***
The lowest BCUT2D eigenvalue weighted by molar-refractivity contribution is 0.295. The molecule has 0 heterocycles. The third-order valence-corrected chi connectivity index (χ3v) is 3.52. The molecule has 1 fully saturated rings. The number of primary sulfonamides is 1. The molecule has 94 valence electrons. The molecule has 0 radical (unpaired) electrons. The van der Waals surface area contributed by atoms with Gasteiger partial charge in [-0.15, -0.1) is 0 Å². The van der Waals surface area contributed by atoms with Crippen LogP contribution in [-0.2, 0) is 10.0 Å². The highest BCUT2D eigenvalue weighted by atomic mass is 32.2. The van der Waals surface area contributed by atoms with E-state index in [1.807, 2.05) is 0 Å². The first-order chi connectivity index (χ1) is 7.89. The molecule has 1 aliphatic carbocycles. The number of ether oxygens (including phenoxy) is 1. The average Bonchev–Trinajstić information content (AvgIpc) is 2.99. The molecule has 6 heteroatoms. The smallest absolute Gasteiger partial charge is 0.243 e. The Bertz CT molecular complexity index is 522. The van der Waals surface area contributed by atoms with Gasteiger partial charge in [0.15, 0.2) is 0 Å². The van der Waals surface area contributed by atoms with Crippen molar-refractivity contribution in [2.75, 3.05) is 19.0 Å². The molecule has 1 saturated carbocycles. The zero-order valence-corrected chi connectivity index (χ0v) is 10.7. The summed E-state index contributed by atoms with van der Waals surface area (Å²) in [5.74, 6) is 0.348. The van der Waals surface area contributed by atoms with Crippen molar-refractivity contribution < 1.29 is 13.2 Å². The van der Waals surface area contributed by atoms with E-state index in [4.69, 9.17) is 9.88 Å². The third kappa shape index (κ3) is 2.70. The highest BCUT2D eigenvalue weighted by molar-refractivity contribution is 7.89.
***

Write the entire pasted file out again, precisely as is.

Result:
The lowest BCUT2D eigenvalue weighted by molar-refractivity contribution is 0.295. The molecule has 0 heterocycles. The third-order valence-corrected chi connectivity index (χ3v) is 3.52. The molecule has 1 fully saturated rings. The number of primary sulfonamides is 1. The molecule has 94 valence electrons. The molecule has 0 radical (unpaired) electrons. The van der Waals surface area contributed by atoms with Gasteiger partial charge in [-0.15, -0.1) is 0 Å². The van der Waals surface area contributed by atoms with Crippen LogP contribution in [-0.2, 0) is 10.0 Å². The highest BCUT2D eigenvalue weighted by atomic mass is 32.2. The van der Waals surface area contributed by atoms with E-state index in [1.807, 2.05) is 0 Å². The first-order chi connectivity index (χ1) is 7.89. The molecule has 1 aliphatic carbocycles. The number of ether oxygens (including phenoxy) is 1. The average Bonchev–Trinajstić information content (AvgIpc) is 2.99. The molecule has 6 heteroatoms. The smallest absolute Gasteiger partial charge is 0.243 e. The Bertz CT molecular complexity index is 522. The van der Waals surface area contributed by atoms with Gasteiger partial charge in [0.15, 0.2) is 0 Å². The van der Waals surface area contributed by atoms with Crippen molar-refractivity contribution in [2.75, 3.05) is 19.0 Å². The molecule has 1 saturated carbocycles. The zero-order valence-corrected chi connectivity index (χ0v) is 10.7. The summed E-state index contributed by atoms with van der Waals surface area (Å²) in [5.74, 6) is 0.348. The van der Waals surface area contributed by atoms with Crippen molar-refractivity contribution < 1.29 is 13.2 Å². The van der Waals surface area contributed by atoms with E-state index in [4.69, 9.17) is 9.88 Å². The third kappa shape index (κ3) is 2.70. The highest BCUT2D eigenvalue weighted by molar-refractivity contribution is 7.89.